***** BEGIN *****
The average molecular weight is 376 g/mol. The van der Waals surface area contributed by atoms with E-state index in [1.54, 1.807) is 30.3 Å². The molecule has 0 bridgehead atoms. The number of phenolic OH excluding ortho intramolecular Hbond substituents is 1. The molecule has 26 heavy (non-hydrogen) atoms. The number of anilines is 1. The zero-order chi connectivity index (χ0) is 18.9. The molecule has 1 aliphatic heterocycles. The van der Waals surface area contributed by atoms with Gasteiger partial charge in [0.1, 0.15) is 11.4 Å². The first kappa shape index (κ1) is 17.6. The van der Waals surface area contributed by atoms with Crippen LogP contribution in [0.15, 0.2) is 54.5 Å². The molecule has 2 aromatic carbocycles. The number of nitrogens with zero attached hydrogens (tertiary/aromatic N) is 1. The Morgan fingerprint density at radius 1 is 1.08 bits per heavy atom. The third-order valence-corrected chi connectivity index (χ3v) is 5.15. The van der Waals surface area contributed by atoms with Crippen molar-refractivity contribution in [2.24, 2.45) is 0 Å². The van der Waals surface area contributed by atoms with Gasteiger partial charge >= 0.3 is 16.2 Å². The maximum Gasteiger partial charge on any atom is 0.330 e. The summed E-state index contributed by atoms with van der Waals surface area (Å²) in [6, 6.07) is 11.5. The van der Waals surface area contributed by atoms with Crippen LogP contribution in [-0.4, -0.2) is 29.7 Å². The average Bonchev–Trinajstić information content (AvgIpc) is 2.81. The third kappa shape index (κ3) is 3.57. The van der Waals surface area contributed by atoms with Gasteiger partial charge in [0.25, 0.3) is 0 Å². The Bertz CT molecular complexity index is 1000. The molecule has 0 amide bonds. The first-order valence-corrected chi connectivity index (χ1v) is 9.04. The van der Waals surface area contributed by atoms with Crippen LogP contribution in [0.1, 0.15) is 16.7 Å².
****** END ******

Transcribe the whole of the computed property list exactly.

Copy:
The average molecular weight is 376 g/mol. The van der Waals surface area contributed by atoms with E-state index in [1.54, 1.807) is 30.3 Å². The molecule has 0 bridgehead atoms. The number of phenolic OH excluding ortho intramolecular Hbond substituents is 1. The molecule has 26 heavy (non-hydrogen) atoms. The number of anilines is 1. The zero-order chi connectivity index (χ0) is 18.9. The molecule has 1 aliphatic heterocycles. The van der Waals surface area contributed by atoms with Gasteiger partial charge in [0.1, 0.15) is 11.4 Å². The first kappa shape index (κ1) is 17.6. The van der Waals surface area contributed by atoms with Crippen LogP contribution in [0.15, 0.2) is 54.5 Å². The molecule has 2 aromatic carbocycles. The number of nitrogens with zero attached hydrogens (tertiary/aromatic N) is 1. The Morgan fingerprint density at radius 1 is 1.08 bits per heavy atom. The third-order valence-corrected chi connectivity index (χ3v) is 5.15. The van der Waals surface area contributed by atoms with Crippen molar-refractivity contribution in [2.24, 2.45) is 0 Å². The van der Waals surface area contributed by atoms with Gasteiger partial charge >= 0.3 is 16.2 Å². The maximum Gasteiger partial charge on any atom is 0.330 e. The summed E-state index contributed by atoms with van der Waals surface area (Å²) in [6, 6.07) is 11.5. The van der Waals surface area contributed by atoms with Crippen LogP contribution in [-0.4, -0.2) is 29.7 Å². The average Bonchev–Trinajstić information content (AvgIpc) is 2.81. The third kappa shape index (κ3) is 3.57. The van der Waals surface area contributed by atoms with Gasteiger partial charge in [0.25, 0.3) is 0 Å². The Bertz CT molecular complexity index is 1000. The molecule has 0 amide bonds. The first-order valence-corrected chi connectivity index (χ1v) is 9.04. The van der Waals surface area contributed by atoms with Crippen LogP contribution in [0.1, 0.15) is 16.7 Å².